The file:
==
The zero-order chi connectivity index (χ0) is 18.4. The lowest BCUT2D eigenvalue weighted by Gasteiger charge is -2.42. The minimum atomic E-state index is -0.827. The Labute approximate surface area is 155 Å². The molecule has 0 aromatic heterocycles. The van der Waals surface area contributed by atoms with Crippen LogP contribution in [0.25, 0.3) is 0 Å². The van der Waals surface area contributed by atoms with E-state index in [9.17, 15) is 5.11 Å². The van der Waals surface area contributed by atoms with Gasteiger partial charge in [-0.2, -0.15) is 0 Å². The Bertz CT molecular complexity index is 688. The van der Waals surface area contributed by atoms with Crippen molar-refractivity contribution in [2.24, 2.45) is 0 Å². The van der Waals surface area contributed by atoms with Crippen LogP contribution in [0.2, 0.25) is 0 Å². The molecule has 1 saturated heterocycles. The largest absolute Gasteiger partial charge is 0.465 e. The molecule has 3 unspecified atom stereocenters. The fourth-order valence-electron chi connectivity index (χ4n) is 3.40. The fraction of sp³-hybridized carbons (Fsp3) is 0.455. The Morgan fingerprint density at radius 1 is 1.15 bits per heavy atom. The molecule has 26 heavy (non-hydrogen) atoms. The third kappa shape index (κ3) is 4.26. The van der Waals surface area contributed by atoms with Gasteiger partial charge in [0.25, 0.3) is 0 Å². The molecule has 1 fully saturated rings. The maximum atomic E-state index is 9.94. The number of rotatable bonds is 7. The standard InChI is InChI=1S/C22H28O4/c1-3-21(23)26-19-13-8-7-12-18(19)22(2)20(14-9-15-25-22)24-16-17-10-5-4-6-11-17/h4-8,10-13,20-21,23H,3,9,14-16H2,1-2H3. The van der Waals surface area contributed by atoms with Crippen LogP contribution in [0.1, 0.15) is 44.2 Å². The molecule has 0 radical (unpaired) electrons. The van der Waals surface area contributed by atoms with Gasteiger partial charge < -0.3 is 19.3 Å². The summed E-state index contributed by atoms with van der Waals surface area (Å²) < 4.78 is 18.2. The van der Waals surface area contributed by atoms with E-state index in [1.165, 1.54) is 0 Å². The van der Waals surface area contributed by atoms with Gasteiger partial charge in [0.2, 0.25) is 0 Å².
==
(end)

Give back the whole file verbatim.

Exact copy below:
The zero-order chi connectivity index (χ0) is 18.4. The lowest BCUT2D eigenvalue weighted by Gasteiger charge is -2.42. The minimum atomic E-state index is -0.827. The Labute approximate surface area is 155 Å². The molecule has 0 aromatic heterocycles. The van der Waals surface area contributed by atoms with Crippen LogP contribution in [0.25, 0.3) is 0 Å². The van der Waals surface area contributed by atoms with E-state index in [9.17, 15) is 5.11 Å². The van der Waals surface area contributed by atoms with Gasteiger partial charge in [-0.2, -0.15) is 0 Å². The Bertz CT molecular complexity index is 688. The van der Waals surface area contributed by atoms with Crippen molar-refractivity contribution in [2.24, 2.45) is 0 Å². The van der Waals surface area contributed by atoms with Crippen LogP contribution in [0.2, 0.25) is 0 Å². The molecule has 1 saturated heterocycles. The largest absolute Gasteiger partial charge is 0.465 e. The molecule has 3 unspecified atom stereocenters. The fourth-order valence-electron chi connectivity index (χ4n) is 3.40. The fraction of sp³-hybridized carbons (Fsp3) is 0.455. The Morgan fingerprint density at radius 1 is 1.15 bits per heavy atom. The molecule has 26 heavy (non-hydrogen) atoms. The third kappa shape index (κ3) is 4.26. The van der Waals surface area contributed by atoms with Gasteiger partial charge in [0.25, 0.3) is 0 Å². The molecule has 1 fully saturated rings. The maximum atomic E-state index is 9.94. The number of rotatable bonds is 7. The standard InChI is InChI=1S/C22H28O4/c1-3-21(23)26-19-13-8-7-12-18(19)22(2)20(14-9-15-25-22)24-16-17-10-5-4-6-11-17/h4-8,10-13,20-21,23H,3,9,14-16H2,1-2H3. The van der Waals surface area contributed by atoms with Crippen LogP contribution in [0.1, 0.15) is 44.2 Å². The molecule has 0 radical (unpaired) electrons. The van der Waals surface area contributed by atoms with Gasteiger partial charge < -0.3 is 19.3 Å². The summed E-state index contributed by atoms with van der Waals surface area (Å²) < 4.78 is 18.2. The van der Waals surface area contributed by atoms with E-state index in [1.165, 1.54) is 0 Å². The van der Waals surface area contributed by atoms with Gasteiger partial charge in [0.2, 0.25) is 0 Å².